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mSystems. 2018 Feb 6;3(1). pii: e00219-17. doi: 10.1128/mSystems.00219-17. eCollection 2018 Jan-Feb.

Zika Virus Alters DNA Methylation of Neural Genes in an Organoid Model of the Developing Human Brain.

Author information

1
Huffington Center for Cell-Based Research in Parkinson's Disease, Black Family Stem Cell Institute, Department of Cell, Developmental and Regenerative Biology, Icahn School of Medicine at Mount Sinai, New York, New York, USA.
2
Department of Microbiology, Global Health and Emerging Pathogens Institute, and Department of Medicine, Division of Infectious Diseases, Icahn School of Medicine at Mount Sinai, New York, New York, USA.
3
Harvard Stem Cell Institute, Department of Stem Cell and Regenerative Biology, Harvard University, and Broad Institute of MIT and Harvard, Cambridge, Massachusetts, USA.
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Contributed equally

Abstract

Zika virus (ZIKV) infection during early pregnancy can cause microcephaly and associated defects at birth, but whether it can induce neurologic sequelae that appear later in life remains unclear. Using a model of the developing brain based on embryonic stem cell-derived brain organoids, we studied the impact of ZIKV infection on the DNA methylation pattern across the entire genome in selected neural cell types. The virus unexpectedly alters the DNA methylome of neural progenitors, astrocytes, and differentiated neurons at genes that have been implicated in the pathogenesis of a number of brain disorders, most prominently mental retardation and schizophrenia. Our results suggest that ZIKV infection during fetal development could lead to a spectrum of delayed-onset neuropsychiatric complications. IMPORTANCE Scientific research on human neural stem cells and cerebral organoids has confirmed the congenital neurotropic and neurodestructive nature of the Zika virus. However, the extent to which prenatal ZIKV infection is associated with more subtle brain alterations, such as epigenetic changes, remains ill defined. Here, we address the question of whether ZIKV infection induces DNA methylation changes with the potential to cause brain disorders later in life.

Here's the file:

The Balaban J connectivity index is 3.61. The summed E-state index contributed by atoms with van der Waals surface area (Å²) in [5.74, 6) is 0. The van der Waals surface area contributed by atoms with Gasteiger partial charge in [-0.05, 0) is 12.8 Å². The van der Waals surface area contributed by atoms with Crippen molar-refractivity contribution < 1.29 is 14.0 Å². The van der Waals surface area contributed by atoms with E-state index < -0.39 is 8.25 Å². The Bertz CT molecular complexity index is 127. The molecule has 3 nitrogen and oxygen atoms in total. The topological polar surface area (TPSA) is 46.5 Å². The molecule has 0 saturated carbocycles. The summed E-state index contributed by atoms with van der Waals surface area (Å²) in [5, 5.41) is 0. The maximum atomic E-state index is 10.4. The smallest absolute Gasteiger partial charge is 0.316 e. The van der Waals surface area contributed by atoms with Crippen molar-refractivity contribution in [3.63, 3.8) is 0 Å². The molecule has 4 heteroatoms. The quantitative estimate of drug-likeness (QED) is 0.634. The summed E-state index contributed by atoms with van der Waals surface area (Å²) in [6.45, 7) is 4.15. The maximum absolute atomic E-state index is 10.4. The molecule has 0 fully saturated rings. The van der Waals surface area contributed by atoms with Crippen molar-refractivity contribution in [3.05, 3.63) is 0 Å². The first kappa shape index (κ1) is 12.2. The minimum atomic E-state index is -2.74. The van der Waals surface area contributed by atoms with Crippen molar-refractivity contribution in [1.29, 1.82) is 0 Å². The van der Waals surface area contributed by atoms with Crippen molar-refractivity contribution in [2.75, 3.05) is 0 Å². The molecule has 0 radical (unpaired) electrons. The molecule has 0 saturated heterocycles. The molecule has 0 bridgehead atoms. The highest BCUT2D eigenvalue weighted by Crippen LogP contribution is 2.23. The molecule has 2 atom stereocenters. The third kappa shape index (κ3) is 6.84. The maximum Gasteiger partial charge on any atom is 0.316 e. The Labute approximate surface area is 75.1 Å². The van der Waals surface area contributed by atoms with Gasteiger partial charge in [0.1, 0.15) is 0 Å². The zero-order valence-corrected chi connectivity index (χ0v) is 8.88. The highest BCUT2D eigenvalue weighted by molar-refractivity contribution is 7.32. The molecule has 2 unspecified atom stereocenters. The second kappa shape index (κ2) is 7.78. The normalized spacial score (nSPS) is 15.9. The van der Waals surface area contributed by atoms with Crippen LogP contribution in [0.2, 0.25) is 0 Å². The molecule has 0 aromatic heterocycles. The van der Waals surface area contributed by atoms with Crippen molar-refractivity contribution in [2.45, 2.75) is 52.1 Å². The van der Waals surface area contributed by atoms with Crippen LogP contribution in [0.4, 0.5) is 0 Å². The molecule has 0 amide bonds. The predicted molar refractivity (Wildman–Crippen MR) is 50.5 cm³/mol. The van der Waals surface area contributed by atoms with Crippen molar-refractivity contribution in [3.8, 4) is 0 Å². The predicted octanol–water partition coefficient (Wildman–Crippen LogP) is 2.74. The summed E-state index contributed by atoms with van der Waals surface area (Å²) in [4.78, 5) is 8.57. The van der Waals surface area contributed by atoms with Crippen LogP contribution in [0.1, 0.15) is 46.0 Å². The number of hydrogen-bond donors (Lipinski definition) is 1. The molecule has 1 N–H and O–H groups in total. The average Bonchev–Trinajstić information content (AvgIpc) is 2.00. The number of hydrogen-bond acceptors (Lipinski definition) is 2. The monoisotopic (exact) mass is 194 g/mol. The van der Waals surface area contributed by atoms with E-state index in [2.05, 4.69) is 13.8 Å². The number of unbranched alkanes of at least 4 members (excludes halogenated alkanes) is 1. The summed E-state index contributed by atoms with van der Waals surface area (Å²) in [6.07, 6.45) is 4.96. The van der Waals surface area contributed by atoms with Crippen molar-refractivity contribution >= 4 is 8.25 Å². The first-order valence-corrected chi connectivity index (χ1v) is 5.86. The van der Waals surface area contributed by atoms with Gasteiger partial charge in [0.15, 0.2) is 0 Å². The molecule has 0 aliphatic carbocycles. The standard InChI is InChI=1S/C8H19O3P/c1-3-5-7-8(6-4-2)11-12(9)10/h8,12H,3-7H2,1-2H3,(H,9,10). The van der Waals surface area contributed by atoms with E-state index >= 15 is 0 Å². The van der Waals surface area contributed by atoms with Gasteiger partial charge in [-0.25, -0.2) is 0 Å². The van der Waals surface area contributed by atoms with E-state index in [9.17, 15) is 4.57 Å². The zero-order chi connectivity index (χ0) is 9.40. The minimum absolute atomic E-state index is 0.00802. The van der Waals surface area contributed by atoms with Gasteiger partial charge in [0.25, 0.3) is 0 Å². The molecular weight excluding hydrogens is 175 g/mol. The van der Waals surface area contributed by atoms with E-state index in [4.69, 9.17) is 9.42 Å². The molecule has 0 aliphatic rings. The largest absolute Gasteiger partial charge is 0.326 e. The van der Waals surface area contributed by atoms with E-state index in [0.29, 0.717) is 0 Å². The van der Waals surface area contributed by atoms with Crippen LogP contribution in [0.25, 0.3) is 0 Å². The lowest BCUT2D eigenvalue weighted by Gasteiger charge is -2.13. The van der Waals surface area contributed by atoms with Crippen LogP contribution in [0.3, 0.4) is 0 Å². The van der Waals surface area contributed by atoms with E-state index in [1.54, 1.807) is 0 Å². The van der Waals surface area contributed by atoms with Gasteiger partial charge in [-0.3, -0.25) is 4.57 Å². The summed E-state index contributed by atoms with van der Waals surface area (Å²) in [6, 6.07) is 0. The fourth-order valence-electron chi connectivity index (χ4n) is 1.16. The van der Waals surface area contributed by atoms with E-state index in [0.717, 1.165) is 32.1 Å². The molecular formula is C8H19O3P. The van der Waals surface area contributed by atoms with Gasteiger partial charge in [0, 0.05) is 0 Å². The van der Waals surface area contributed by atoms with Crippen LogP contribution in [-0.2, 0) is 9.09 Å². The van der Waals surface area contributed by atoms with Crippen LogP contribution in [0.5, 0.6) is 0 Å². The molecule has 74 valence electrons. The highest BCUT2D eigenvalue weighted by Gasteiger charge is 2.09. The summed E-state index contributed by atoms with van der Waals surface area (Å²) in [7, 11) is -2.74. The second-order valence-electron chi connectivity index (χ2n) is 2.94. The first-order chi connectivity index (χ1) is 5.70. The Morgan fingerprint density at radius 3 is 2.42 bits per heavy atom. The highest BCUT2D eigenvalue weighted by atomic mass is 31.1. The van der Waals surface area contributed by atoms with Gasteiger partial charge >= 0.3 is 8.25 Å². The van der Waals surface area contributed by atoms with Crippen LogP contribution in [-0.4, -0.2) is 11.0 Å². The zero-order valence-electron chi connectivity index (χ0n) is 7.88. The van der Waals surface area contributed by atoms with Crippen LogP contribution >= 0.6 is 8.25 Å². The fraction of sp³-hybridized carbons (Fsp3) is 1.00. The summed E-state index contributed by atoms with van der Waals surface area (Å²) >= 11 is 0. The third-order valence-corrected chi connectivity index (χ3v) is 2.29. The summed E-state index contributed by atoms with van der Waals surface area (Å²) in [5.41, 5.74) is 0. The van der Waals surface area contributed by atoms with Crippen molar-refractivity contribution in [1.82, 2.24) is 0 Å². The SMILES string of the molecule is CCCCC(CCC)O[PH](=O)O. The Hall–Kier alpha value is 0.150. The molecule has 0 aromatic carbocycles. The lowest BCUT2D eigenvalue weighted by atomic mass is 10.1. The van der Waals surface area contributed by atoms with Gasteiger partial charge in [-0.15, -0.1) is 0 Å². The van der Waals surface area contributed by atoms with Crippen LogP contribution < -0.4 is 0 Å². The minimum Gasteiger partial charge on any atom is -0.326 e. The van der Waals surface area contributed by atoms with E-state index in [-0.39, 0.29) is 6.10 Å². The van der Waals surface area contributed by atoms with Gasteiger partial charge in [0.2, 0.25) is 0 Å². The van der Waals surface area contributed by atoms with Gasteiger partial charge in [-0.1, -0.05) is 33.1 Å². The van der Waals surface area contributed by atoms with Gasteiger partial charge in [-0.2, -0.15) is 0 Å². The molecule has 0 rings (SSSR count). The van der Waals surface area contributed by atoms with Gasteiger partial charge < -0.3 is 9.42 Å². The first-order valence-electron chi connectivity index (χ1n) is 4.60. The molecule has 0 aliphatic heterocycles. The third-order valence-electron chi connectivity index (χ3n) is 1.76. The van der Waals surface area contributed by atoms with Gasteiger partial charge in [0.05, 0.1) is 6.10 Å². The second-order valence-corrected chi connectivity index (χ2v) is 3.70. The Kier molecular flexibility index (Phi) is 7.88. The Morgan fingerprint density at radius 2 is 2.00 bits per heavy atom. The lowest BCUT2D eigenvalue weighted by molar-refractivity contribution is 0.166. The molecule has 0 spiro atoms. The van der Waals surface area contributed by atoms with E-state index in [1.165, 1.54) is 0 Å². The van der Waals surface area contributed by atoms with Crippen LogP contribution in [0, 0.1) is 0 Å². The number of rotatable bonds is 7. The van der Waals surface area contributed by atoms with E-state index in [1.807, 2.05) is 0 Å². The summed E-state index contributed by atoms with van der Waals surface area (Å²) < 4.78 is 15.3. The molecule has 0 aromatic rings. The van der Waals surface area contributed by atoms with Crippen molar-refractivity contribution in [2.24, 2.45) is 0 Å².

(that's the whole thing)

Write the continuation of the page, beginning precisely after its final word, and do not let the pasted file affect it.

KEYWORDS:

DNA methylation; Zika virus; astrocytes; brain disorders; microcephaly; neurons

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